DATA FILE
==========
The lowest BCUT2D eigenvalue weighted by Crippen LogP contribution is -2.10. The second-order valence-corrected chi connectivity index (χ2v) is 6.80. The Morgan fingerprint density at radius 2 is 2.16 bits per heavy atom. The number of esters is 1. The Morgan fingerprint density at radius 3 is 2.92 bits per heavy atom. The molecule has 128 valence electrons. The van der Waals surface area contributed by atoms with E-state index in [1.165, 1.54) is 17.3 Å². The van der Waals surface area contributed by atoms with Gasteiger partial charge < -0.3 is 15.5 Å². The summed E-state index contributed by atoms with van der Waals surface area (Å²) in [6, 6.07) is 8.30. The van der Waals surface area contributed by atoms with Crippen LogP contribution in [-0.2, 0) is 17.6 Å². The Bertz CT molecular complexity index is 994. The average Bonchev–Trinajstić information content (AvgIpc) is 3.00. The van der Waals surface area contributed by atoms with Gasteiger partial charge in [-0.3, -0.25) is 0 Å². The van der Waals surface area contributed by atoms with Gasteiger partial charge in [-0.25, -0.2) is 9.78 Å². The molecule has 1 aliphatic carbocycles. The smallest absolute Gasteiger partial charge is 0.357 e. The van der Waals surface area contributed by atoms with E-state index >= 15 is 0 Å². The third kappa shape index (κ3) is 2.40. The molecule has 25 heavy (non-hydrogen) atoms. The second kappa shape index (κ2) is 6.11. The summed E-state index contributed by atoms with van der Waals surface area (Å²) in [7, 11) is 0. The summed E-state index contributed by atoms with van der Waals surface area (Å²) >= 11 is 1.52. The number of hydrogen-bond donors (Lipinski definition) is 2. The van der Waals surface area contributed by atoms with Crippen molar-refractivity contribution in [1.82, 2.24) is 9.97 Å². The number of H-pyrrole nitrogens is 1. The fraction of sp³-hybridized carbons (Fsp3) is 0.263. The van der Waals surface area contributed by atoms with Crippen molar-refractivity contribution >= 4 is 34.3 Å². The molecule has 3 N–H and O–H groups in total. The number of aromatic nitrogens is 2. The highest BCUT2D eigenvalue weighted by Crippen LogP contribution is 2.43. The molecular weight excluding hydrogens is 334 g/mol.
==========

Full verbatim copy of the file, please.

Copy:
The lowest BCUT2D eigenvalue weighted by Crippen LogP contribution is -2.10. The second-order valence-corrected chi connectivity index (χ2v) is 6.80. The Morgan fingerprint density at radius 2 is 2.16 bits per heavy atom. The number of esters is 1. The Morgan fingerprint density at radius 3 is 2.92 bits per heavy atom. The molecule has 128 valence electrons. The van der Waals surface area contributed by atoms with E-state index in [1.165, 1.54) is 17.3 Å². The van der Waals surface area contributed by atoms with Gasteiger partial charge < -0.3 is 15.5 Å². The summed E-state index contributed by atoms with van der Waals surface area (Å²) in [6, 6.07) is 8.30. The van der Waals surface area contributed by atoms with Crippen LogP contribution in [-0.2, 0) is 17.6 Å². The Bertz CT molecular complexity index is 994. The average Bonchev–Trinajstić information content (AvgIpc) is 3.00. The van der Waals surface area contributed by atoms with Gasteiger partial charge in [-0.3, -0.25) is 0 Å². The van der Waals surface area contributed by atoms with Gasteiger partial charge in [-0.25, -0.2) is 9.78 Å². The molecule has 1 aliphatic carbocycles. The smallest absolute Gasteiger partial charge is 0.357 e. The van der Waals surface area contributed by atoms with E-state index >= 15 is 0 Å². The third kappa shape index (κ3) is 2.40. The molecule has 25 heavy (non-hydrogen) atoms. The second kappa shape index (κ2) is 6.11. The summed E-state index contributed by atoms with van der Waals surface area (Å²) in [7, 11) is 0. The summed E-state index contributed by atoms with van der Waals surface area (Å²) >= 11 is 1.52. The number of hydrogen-bond donors (Lipinski definition) is 2. The van der Waals surface area contributed by atoms with Crippen molar-refractivity contribution in [1.82, 2.24) is 9.97 Å². The number of H-pyrrole nitrogens is 1. The fraction of sp³-hybridized carbons (Fsp3) is 0.263. The van der Waals surface area contributed by atoms with Crippen molar-refractivity contribution >= 4 is 34.3 Å². The molecule has 3 N–H and O–H groups in total. The number of aromatic nitrogens is 2. The highest BCUT2D eigenvalue weighted by Crippen LogP contribution is 2.43. The molecular weight excluding hydrogens is 334 g/mol.